News Releases - Pesticides and Toxic Chemicals
EPA Stops New Jersey Company from Selling Illegal Pesticides; Protects Public from Health Risks
Release Date: 04/16/2014
Contact Information: John Martin, (212) 637-3662, firstname.lastname@example.org
- (New York, N.Y.) The U.S. Environmental Protection Agency has fined Hannam Mart and NJ Hannam Chain Inc. for selling insecticides and anti-bacterial cleaning products at the Hannam Mart retail store in Fort Lee, New Jersey that were not registered and improperly labeled. Products used to kill pests and bacteria must be registered with the EPA to ensure they will not make people sick. They must also have labels with instructions on their proper use written in English. The companies have agreed to stop selling the products and will pay a penalty of $22,950.
"The sale of illegal pesticides puts the health and safety of our communities at risk,” said EPA Regional Administrator Judith A. Enck. "Store owners have a responsibility to make sure the pesticide products they sell have the required EPA labels. I encourage all retailers to check their shelves to make sure they are not endangering their customers by selling illegal pesticides.”
Some pesticides have been linked to various forms of illnesses in people, ranging from skin and eye irritation to cancer. Some pesticides may also affect the hormone or endocrine systems. In many situations, there are non-chemical methods that will effectively control pests.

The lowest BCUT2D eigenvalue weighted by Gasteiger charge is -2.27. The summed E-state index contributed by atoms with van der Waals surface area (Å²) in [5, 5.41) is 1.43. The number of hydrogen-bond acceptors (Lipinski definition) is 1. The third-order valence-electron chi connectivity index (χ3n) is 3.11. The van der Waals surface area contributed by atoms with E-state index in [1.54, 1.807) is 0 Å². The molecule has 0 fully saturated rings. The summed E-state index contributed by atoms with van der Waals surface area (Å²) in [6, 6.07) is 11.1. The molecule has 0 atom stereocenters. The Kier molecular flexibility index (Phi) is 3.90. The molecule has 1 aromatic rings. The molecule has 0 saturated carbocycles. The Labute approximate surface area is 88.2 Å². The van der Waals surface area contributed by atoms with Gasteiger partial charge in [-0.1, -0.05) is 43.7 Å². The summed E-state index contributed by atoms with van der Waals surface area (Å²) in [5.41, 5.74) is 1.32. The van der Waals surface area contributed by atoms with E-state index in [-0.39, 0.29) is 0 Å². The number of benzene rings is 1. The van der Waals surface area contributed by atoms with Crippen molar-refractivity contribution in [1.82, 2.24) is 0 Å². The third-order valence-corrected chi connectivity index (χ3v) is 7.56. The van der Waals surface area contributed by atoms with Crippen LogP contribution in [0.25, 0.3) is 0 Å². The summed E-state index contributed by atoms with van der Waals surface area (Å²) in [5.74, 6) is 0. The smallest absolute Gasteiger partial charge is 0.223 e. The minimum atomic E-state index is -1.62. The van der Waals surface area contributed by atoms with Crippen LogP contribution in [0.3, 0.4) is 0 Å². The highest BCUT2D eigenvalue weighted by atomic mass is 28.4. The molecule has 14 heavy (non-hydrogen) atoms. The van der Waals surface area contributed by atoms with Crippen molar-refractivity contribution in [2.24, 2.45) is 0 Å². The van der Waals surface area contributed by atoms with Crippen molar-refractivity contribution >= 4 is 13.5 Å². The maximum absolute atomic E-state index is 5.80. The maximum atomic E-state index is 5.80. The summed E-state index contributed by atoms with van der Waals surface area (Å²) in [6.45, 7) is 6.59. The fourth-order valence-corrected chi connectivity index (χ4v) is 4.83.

An EPA inspection of the Hannam Mart retail store in Fort Lee revealed the companies were selling pesticide products, including a mosquito killer, an antibacterial cleaner and an antibiotic product for washing clothing, that had not been registered with the EPA and had labels written in Korean.
Before a pesticide product is registered, the producer of the product must provide data from tests conducted according to EPA guidelines to ensure that the product will not be harmful to people’s health. The EPA examines the ingredients and the way in which the product will be used and assesses a wide variety of potential human health and environmental effects associated with its use. Distributors and retailers are responsible for ensuring that all pesticides distributed and sold fully comply with the law.
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